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Effects of elevated temperature in grapevine. I Berry sensory traits (pages 95–106) /

by V.O. Sadras; M.A. Moran and M. Bonada.
Material type: materialTypeLabelComputer fileSeries: Australian Journal of Grape and Wine Research.Publisher: Australian Society of Viticulture and Oenology, 2013ISSN: 1755-0238.Online resources: Click here to access online | Link to original article. | Click here to access online In: Australian Journal of Grape and Wine Research (Vol.) 19. (No.) issue-1. 2013.Summary: Abstract Background and AimThermal decoupling results from the differential effect of temperature on the many components of biological systems from molecular to ecosystem scales. We tested the hypotheses that elevated temperature decouples berry sensory traits, and that this effect is cultivar-dependent. Methods and ResultsWe assessed 20 sensory traits in berries from a factorial field experiment combining two temperature regimes (elevated temperature and control) and four cultivars (Cabernet Franc, Chardonnay, Semillon and Shiraz) over two thermally contrasting seasons in the Barossa Valley. The thermal response had two elements: offset, which accounts for the average advancement (or delay) across traits, and decoupling, which measures the scatter in the response of the different traits. Large decoupling was generally associated with large offset (e.g. Cabernet Franc), but large decoupling was also observed with minor offset (e.g. Semillon). Two types of decoupling were identified: decoupling mostly driven by differential response between seed and other berry components, and decoupling with a dominant variation in traits within berry parts. ConclusionElevated temperature decoupled berry sensory traits, and this effect was cultivar- and season-dependent. Significance of the StudyAwareness of the magnitude and type of decoupling would likely contribute to viticultural and winemaking adaptations in warmer regimes.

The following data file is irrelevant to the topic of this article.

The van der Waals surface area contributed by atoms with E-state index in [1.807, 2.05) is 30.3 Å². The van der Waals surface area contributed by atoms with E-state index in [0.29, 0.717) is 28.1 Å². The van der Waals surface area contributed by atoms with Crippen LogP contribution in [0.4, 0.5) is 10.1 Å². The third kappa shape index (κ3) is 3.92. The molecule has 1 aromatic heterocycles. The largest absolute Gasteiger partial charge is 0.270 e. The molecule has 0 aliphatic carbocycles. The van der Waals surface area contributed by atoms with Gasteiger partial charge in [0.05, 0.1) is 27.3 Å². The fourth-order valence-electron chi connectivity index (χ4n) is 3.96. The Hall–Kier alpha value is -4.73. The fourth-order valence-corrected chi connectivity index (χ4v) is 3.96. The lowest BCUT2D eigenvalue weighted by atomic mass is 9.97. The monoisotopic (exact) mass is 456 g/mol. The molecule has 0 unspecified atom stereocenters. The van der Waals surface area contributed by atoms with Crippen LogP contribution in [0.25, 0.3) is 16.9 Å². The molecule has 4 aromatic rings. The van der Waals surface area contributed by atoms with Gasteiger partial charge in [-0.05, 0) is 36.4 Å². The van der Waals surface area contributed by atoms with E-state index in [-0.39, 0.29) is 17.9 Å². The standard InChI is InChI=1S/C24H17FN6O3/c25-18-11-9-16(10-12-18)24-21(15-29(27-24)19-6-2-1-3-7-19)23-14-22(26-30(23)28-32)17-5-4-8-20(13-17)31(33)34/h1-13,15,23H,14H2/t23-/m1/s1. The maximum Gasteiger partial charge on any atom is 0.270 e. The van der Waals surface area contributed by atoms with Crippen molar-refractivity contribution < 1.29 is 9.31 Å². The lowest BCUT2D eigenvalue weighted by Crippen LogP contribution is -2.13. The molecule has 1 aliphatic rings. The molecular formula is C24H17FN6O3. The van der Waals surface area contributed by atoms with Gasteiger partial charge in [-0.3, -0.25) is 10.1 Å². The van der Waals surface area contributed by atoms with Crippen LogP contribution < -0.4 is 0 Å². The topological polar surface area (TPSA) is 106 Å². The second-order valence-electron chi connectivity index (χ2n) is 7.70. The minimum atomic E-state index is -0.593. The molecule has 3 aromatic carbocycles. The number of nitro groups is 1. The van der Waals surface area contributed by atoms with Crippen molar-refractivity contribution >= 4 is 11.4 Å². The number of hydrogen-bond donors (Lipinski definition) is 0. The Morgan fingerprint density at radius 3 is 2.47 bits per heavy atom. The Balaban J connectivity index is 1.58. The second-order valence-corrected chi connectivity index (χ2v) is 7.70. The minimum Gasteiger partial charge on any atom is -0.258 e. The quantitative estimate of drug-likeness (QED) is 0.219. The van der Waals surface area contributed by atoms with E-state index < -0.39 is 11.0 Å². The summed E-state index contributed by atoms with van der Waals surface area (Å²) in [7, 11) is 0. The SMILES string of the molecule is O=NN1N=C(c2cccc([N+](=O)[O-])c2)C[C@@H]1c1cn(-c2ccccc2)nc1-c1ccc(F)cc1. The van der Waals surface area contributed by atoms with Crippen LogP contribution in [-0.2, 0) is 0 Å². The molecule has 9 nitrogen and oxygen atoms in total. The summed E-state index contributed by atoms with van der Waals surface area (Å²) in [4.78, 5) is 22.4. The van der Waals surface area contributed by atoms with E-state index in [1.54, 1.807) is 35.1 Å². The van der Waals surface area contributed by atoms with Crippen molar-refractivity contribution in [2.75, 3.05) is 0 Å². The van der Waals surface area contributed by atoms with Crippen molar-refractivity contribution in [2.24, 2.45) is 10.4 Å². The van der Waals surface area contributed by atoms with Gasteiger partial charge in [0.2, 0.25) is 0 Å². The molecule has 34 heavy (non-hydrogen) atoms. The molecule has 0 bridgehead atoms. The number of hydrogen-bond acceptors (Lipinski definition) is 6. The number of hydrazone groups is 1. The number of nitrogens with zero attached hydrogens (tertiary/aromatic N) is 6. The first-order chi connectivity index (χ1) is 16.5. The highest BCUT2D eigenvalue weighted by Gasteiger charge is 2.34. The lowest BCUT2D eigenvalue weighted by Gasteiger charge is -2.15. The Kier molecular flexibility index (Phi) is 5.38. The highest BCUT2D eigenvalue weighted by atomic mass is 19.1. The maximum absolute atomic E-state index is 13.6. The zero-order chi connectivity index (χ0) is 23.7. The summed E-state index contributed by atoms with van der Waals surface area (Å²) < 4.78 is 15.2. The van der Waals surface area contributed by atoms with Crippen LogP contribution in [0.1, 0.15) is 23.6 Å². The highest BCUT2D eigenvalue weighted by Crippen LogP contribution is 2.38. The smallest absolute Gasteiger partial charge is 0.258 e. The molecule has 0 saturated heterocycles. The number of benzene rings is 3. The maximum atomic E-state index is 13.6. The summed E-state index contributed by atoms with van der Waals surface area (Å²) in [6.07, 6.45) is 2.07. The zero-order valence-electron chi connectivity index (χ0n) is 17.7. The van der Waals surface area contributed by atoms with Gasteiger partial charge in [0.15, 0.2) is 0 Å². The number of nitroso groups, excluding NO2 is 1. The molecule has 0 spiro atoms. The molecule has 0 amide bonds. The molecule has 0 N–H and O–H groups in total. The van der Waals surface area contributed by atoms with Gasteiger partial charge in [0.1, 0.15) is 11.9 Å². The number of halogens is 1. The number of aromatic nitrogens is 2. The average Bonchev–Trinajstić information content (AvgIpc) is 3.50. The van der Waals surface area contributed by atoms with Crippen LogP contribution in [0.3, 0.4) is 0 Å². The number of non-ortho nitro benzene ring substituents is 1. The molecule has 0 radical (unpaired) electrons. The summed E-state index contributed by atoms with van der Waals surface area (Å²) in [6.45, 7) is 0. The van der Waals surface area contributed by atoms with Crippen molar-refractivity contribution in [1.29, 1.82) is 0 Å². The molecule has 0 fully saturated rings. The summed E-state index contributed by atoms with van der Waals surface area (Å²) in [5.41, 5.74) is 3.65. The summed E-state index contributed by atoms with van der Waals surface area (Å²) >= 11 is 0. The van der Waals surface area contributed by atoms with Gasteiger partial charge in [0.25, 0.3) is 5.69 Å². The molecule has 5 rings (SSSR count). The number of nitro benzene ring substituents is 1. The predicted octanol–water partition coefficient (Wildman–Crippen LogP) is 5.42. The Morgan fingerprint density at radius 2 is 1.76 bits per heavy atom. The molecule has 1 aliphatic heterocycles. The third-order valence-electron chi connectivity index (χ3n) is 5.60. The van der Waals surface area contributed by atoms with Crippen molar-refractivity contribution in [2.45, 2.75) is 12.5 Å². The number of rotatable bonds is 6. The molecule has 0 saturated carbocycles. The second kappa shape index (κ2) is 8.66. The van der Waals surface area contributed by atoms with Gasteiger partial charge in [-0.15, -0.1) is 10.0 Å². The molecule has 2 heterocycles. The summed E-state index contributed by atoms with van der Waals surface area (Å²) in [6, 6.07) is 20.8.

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Abstract Background and AimThermal decoupling results from the differential effect of temperature on the many components of biological systems from molecular to ecosystem scales. We tested the hypotheses that elevated temperature decouples berry sensory traits, and that this effect is cultivar-dependent. Methods and ResultsWe assessed 20 sensory traits in berries from a factorial field experiment combining two temperature regimes (elevated temperature and control) and four cultivars (Cabernet Franc, Chardonnay, Semillon and Shiraz) over two thermally contrasting seasons in the Barossa Valley. The thermal response had two elements: offset, which accounts for the average advancement (or delay) across traits, and decoupling, which measures the scatter in the response of the different traits. Large decoupling was generally associated with large offset (e.g. Cabernet Franc), but large decoupling was also observed with minor offset (e.g. Semillon). Two types of decoupling were identified: decoupling mostly driven by differential response between seed and other berry components, and decoupling with a dominant variation in traits within berry parts. ConclusionElevated temperature decoupled berry sensory traits, and this effect was cultivar- and season-dependent. Significance of the StudyAwareness of the magnitude and type of decoupling would likely contribute to viticultural and winemaking adaptations in warmer regimes.

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